In the Vines of Mistaken Identify, we’re exploring the different types of vines commonly called “invasive” around Nassau County. Rather, in fact, these vines are not invasive and many of them are native too, which provides amazing benefits to our ecosystem and environment.

It’s Important Value

Virginia Creeper (Parthenocissus quinquefolia) is one of our vines of mistaken identity. This vine seemingly pops up throughout our natural areas and many times people confuse it with Poison Ivy. In fact, when utilized properly, Virginia Creeper can be a beautiful ornamental vine for a landscape because it can easily be trained to trellises and provides beautiful fall color. Like all our native vines, Virginia Creeper provides shelter and food sources for scores of wildlife throughout the state, especially birds.

The Concern

Virginia Creeper is an aggressive grower and pops up everywhere – which causes people to refer to it as invasive, but it is important to note that no native plant can be invasive. Within our ornamental landscapes and agricultural production, it can be considered a nuisance because it pops up in our shrubs, trees, groundcovers, etc. In situations within our landscapes, Virginia Creeper can cover, smother, and overwhelm some of our smaller landscape plant material.

Just be thankful these creepers don’t explode (get my reference?)


Complete eradication of Virginia Creeper is very difficult. Hand-pulling the weeds when they are young is helpful but isn’t fully effective as result of the vine’s extensive root system. If hand removing this vine is already part of your landscape maintenance – perfect. Herbicide treatment is possible, but will also take multiple applications for complete control. Building hand-pulling Virginia Creeper can help keep the population minimal and manageable for homeowners, so it will not proliferate excessively.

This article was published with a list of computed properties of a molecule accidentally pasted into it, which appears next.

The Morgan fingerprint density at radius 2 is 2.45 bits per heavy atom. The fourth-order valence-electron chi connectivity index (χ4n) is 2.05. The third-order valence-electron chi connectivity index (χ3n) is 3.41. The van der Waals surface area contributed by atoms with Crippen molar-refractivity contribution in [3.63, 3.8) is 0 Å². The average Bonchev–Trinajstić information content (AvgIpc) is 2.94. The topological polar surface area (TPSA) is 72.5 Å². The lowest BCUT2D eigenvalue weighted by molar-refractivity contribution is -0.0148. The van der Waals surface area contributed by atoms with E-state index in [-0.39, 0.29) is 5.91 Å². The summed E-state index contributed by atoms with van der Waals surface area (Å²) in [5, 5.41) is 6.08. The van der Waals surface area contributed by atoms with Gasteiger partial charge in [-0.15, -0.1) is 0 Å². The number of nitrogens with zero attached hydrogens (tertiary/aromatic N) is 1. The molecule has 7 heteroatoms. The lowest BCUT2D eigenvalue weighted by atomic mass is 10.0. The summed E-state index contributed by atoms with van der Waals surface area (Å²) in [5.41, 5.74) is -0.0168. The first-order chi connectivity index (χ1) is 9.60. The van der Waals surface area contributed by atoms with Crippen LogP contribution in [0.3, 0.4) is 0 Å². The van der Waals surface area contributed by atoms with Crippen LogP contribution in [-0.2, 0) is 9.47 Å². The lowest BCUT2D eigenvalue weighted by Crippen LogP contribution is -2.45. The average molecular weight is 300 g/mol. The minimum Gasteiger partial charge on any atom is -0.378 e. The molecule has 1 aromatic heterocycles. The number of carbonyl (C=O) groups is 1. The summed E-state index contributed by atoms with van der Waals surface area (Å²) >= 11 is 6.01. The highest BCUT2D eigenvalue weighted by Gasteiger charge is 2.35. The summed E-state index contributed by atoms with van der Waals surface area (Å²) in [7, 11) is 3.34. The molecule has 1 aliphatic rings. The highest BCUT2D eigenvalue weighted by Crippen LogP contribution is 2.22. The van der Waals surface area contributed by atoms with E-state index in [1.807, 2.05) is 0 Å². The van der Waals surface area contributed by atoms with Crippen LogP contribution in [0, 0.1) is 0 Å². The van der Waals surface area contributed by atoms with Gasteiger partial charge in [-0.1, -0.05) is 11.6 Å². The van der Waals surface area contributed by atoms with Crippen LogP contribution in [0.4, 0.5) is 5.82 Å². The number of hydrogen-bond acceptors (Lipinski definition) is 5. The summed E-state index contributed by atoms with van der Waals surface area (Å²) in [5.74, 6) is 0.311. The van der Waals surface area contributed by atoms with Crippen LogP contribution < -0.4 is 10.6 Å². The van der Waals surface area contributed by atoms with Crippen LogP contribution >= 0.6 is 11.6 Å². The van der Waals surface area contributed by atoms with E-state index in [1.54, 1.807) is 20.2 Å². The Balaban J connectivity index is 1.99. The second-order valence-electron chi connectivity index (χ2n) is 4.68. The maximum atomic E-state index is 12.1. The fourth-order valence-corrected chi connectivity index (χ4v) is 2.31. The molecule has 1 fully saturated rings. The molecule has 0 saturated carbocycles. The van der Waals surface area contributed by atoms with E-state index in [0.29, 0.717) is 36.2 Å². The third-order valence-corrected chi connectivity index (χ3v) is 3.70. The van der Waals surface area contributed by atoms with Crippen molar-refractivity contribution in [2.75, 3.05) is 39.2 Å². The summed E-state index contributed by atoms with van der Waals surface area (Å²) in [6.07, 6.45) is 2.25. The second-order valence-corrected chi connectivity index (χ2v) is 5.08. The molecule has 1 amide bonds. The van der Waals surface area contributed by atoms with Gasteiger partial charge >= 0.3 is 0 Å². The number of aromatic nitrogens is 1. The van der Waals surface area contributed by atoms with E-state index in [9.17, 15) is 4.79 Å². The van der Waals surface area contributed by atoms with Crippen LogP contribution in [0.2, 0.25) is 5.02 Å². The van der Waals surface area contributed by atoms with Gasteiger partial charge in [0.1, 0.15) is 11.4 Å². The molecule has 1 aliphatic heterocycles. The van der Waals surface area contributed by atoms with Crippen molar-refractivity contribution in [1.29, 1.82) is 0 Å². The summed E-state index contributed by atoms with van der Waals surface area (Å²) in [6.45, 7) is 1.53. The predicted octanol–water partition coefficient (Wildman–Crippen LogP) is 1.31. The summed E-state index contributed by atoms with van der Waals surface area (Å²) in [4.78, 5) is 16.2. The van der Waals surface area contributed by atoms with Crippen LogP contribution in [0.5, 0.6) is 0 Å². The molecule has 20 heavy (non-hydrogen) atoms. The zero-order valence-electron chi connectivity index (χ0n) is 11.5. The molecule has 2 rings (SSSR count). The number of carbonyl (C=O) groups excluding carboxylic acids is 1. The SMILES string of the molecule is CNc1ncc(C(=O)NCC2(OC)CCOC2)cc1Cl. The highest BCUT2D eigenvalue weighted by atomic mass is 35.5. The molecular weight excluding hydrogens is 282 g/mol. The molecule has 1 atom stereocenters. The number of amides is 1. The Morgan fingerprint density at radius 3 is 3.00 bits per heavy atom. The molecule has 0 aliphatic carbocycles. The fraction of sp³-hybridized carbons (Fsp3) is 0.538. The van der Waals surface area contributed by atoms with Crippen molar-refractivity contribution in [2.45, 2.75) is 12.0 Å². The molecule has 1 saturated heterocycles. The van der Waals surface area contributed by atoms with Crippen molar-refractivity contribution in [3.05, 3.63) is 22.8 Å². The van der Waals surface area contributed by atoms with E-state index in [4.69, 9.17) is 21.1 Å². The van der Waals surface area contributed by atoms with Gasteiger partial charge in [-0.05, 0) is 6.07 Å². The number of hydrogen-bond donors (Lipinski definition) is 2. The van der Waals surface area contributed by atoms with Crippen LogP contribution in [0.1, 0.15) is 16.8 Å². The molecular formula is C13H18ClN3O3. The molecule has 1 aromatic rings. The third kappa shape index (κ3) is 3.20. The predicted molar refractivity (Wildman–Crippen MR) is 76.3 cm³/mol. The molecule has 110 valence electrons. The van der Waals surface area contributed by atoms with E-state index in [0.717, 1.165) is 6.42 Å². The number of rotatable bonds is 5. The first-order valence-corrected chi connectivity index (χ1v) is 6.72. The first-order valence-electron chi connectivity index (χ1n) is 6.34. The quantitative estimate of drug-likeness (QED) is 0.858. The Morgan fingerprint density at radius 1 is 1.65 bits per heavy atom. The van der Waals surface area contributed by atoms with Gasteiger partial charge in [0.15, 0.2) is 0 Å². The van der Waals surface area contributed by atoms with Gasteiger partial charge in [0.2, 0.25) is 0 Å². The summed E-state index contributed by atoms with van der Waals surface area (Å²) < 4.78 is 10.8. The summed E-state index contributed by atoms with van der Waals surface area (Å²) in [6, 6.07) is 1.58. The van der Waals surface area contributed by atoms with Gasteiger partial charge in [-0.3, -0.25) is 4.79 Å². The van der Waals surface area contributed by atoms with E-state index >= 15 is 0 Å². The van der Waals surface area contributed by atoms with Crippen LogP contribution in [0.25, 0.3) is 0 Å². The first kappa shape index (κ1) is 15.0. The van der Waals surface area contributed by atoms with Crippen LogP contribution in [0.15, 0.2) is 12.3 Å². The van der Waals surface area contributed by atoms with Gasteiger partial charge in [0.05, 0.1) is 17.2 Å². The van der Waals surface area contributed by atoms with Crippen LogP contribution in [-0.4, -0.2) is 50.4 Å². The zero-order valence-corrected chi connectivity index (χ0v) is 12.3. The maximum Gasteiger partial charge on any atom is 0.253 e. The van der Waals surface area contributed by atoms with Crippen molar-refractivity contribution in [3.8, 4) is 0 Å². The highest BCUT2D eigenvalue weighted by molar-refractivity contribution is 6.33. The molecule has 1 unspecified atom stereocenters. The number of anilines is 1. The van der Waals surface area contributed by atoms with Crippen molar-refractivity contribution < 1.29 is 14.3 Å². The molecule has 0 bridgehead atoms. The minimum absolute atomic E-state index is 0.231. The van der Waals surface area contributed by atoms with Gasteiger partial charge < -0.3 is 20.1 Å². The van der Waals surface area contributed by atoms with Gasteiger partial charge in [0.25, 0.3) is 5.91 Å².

Virginia Creeper is easily identifiable, especially compared to Poison Ivy. The Virginia Creeper has compound leaves. A compound leaf seemingly has multiple leaflets on one leaf. Specifically, Virginia Creeper has a palmately compound leaf – specifically having five leaflets on its leaves whereas poison ivy has three leaflets.

  • Size/Form: The woody vines grow upwards into the canopies of trees, reaching heights of 60 – 100 feet long. Branches are alternately arranged.
  • Bark: Smooth on younger stems. Older stems have tight, exfoliating bark.
  • Leaf: Deciduous, alternate, cordate (heart-shaped), leaf margin is dentate (bumps)
  • Fruit: Green, black, purple, yellow-green (scuppernong)
The Virginia Creeper has a palmately compound leaf containing five leaflets. Photo by Vic Ramey, UF
Virginia Creeper’s grape-like fruits start green but slowly turn purple/black. Larry Korhnak, University of Florida
Virginia Creeper’s vibrant red fall color makes it an especially exciting display. Photo Credit: Larry Korhnak, UF.

For More Information

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by Taylor Clem, PhD

Source: UF/IFAS Pest Alert

Note: All images and contents are the property of UF/IFAS.



















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